Spinning is a stationary format of high-intensity cycling (usually indoors but can be outdoors) that generally takes place on a stationary machine with a heavy, weighted flywheel that is linked to the pedals. It is a cardio (aerobic) workout often set to music and led by a certified instructor. Most spinning classes last for 30-60 minute sessions. The intensity of spinning varies throughout the class thanks to different body positions (i.e., standing versus sitting), pedal speed, and resistance.
Exercise is generally good
Exercise during pregnancy is almost always a positive practice with many benefits. It has been thought to help prevent gestational diabetes, make labor much easier, and prepare your body for a quicker recovery.
Spinning and your balance
Even on a stationary bicycle, it is essential to keep your balance. Keeping your balance may be more difficult when you are pregnant, especially later in pregnancy. Balance is a large issue during pregnancy, particularly in the advancing months. In early pregnancy, hormonal shifts cause many women to feel lightheaded and dizzy which raises their potential for falling. In the second and especially the third trimester, your center of gravity from your growing belly will be off and your regular balance while riding can be largely unsteady. One quick plunge from your bike could easily cause trauma to your stomach, which could injure the baby, or placenta, or lead to premature labor.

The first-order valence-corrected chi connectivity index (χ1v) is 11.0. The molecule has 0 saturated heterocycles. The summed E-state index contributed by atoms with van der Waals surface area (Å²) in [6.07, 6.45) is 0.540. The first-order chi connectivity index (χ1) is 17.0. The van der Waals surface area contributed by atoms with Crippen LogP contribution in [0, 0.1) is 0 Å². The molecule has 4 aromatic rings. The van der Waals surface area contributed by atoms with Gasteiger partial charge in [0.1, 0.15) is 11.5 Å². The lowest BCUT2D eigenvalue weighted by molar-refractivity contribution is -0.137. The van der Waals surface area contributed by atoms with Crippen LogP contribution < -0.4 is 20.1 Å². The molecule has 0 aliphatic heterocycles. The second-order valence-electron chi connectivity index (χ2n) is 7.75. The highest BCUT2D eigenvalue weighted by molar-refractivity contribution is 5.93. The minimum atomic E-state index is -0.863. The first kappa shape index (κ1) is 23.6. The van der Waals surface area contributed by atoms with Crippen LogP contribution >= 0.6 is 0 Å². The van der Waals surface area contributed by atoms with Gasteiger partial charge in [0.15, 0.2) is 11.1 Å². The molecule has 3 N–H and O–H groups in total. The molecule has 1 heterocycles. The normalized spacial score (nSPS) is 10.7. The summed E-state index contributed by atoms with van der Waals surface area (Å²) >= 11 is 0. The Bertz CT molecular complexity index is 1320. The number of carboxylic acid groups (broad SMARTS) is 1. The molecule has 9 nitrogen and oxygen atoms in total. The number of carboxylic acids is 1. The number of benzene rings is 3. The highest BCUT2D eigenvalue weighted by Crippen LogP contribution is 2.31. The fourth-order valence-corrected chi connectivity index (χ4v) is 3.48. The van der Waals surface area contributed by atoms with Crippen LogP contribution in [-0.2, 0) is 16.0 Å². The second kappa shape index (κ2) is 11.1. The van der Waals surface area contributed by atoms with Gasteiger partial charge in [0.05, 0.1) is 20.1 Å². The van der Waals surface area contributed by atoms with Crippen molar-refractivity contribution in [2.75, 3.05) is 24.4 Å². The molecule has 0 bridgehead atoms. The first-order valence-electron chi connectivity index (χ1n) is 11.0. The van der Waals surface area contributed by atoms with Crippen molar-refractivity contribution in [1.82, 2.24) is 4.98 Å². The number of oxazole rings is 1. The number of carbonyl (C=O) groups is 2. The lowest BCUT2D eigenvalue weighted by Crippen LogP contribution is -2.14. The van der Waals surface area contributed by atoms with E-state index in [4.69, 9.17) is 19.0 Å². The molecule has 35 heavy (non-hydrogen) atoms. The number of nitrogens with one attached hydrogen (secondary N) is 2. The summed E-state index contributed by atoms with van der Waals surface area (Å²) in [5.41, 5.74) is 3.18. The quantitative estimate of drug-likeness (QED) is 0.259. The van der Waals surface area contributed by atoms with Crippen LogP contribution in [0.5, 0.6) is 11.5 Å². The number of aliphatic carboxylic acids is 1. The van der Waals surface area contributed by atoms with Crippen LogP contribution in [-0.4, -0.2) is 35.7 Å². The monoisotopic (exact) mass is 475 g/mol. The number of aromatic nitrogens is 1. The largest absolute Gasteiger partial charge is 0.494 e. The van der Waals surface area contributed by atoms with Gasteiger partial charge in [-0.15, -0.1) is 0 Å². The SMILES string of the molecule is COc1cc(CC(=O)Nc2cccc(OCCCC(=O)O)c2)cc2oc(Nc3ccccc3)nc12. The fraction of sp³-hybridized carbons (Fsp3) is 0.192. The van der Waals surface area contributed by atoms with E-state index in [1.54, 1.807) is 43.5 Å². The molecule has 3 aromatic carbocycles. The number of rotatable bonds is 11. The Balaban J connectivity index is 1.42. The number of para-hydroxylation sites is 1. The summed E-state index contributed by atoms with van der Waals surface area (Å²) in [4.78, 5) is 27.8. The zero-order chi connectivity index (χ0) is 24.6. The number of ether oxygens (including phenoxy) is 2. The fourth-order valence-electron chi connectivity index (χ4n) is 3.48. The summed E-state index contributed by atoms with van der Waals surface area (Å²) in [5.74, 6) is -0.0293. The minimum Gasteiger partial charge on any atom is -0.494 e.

As the pregnancy develops, it becomes more difficult and riskier to ride and in your final trimester, it may become complicated to maintain your balance thus introducing additional possible falls from off your bike.
In many cases, doctors usually indicate that you can get a good of a workout with a safer exercise or sport. The potential to fall and cause injury to your belly is just too great to risk it.
Precautions for spinning during pregnancy
You can easily get dehydrated while spinning, especially during pregnancy. Dehydration can have a significantly negative effect on pregnancy and the fetus. Drink enough before you start spinning, and drink every 5-10 minutes while spinning.
When spinning you work up a sweat, so always wear light and cool so to not to sweat too much.
Get to the spinning class early or reserve a set. Adjust your saddle. Getting the perfect fit on the bike can be tricky, but a general rule of thumb is to adjust the seat to be even with your hip. As for the handlebars, position them so the neck and back don't strain. And strap or clip in the feet: The balls of the feet should rest on the center of the pedal and if you're strapping in, make sure they're secure.
Keep a towel draped over the handlebars for easy access—you'll probably need it. Do not go for sessions where the room is warmed up. Instead, stay in a cool room.